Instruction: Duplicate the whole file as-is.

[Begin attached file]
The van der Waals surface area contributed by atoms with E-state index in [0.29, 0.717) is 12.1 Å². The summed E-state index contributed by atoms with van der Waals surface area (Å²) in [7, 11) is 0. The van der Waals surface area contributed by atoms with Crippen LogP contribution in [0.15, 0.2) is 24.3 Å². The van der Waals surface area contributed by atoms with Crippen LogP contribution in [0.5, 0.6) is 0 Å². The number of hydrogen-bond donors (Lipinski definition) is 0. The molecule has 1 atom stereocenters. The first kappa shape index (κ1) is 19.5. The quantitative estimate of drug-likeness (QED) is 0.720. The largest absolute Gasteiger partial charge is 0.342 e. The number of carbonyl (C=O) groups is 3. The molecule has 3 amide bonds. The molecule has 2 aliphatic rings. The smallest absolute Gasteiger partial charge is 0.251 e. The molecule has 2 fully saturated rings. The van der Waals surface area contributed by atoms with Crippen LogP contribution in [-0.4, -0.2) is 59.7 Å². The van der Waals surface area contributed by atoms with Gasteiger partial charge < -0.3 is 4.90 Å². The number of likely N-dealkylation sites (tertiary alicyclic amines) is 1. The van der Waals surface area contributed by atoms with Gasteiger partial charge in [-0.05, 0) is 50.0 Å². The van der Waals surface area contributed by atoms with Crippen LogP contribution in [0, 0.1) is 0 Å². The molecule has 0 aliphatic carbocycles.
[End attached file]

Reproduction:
The van der Waals surface area contributed by atoms with E-state index in [0.29, 0.717) is 12.1 Å². The summed E-state index contributed by atoms with van der Waals surface area (Å²) in [7, 11) is 0. The van der Waals surface area contributed by atoms with Crippen LogP contribution in [0.15, 0.2) is 24.3 Å². The van der Waals surface area contributed by atoms with Crippen LogP contribution in [0.5, 0.6) is 0 Å². The number of hydrogen-bond donors (Lipinski definition) is 0. The molecule has 1 atom stereocenters. The first kappa shape index (κ1) is 19.5. The quantitative estimate of drug-likeness (QED) is 0.720. The largest absolute Gasteiger partial charge is 0.342 e. The number of carbonyl (C=O) groups is 3. The molecule has 3 amide bonds. The molecule has 2 aliphatic rings. The smallest absolute Gasteiger partial charge is 0.251 e. The molecule has 2 fully saturated rings. The van der Waals surface area contributed by atoms with Crippen LogP contribution in [-0.4, -0.2) is 59.7 Å². The van der Waals surface area contributed by atoms with Gasteiger partial charge < -0.3 is 4.90 Å². The number of likely N-dealkylation sites (tertiary alicyclic amines) is 1. The van der Waals surface area contributed by atoms with Gasteiger partial charge in [-0.05, 0) is 50.0 Å². The van der Waals surface area contributed by atoms with Crippen LogP contribution in [0, 0.1) is 0 Å². The molecule has 0 aliphatic carbocycles.